Summary: In a case brought by The Inclusive Communities Project against the Texas Department of Housing, the Supreme Court sided with the ICP regarding disparate impact.
The Fair Housing Act gives housing practices and policies without the intent to discriminate the right to be challenged, ruled the Supreme Court Thursday in a 5-4 vote. The case was between the Texas Department of Housing and Community Affairs and The Inclusive Communities Project. The two were arguing the theory of disparate impact and its application to the Fair Housing Act of 1968.The Act was originally passed a week after Martin Luther King Jr was assassinated.
Disparate impact is particularly important when fighting against racial inequality since it allows lawsuits against policies the unreasonably affect those of color, even if there is no racial motive. The ICP is a Dallas-area nonprofit organization that fights for economic and racially diverse populations. They brought the lawsuit against the TDHCA after discovering that they giving out most of the affordable-housing tax credits to developments in areas that are more populated with poor minorities. These tax credits effect racial segregation by preventing low-income people, which are mostly minorities, from moving to communities that are predominantly white.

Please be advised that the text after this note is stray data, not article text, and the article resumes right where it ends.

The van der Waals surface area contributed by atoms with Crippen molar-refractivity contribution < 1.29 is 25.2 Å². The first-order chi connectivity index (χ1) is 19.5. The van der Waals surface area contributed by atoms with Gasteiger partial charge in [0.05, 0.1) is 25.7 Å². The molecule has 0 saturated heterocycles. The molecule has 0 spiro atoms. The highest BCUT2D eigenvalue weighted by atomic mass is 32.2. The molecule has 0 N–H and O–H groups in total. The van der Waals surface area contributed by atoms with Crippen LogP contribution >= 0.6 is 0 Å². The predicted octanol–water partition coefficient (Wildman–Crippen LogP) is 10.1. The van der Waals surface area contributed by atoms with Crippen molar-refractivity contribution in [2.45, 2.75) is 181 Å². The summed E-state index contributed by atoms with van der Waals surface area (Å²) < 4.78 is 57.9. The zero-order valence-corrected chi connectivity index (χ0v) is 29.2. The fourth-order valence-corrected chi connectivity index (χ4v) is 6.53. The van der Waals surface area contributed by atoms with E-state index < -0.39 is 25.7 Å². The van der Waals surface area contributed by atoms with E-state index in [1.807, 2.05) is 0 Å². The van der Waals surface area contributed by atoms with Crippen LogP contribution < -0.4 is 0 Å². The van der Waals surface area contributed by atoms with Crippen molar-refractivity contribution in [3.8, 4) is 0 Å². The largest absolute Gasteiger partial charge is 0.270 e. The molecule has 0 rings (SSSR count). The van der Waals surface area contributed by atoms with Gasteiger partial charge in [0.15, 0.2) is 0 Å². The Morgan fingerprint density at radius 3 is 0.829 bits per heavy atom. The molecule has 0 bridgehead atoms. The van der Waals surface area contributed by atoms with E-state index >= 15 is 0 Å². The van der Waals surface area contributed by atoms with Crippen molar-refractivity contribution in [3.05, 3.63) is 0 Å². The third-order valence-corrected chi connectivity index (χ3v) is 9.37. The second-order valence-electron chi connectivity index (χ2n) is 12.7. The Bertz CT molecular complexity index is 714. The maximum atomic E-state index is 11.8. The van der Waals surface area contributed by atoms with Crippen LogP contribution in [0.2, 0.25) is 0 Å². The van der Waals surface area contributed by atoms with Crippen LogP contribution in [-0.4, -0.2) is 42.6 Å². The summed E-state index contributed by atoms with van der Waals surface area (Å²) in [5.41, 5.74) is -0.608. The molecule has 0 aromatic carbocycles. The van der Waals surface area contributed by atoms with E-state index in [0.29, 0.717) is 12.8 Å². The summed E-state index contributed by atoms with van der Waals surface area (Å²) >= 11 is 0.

Their lawsuit claimed that even though the housing agency may not intend to be racially discriminatory, the policy was. The rules the Department of Housing and Urban Development set 2013 gave the TDHCA an opportunity to show that the credits given out fulfilled a nondiscriminatory business interest after the ICP was able to show statistical data of the disparate impact in court. They were unable to show this without using a more discriminatory process. They could prove a legitimate interest in the distribution of credits but the pursuit of the interest was not in the least discriminatory way. They lost in federal district court and the U.S. Court of Appeals for the Fifth Circuit.
Those critical of disparate impact fear that the practice unjustly targets policymakers and private institutions by punishing them for what can be facially neutral practices and policies. There is also the concern that the theory will open up the private sectors to expensive lawsuits where they have an unreasonable burden of proof to supply.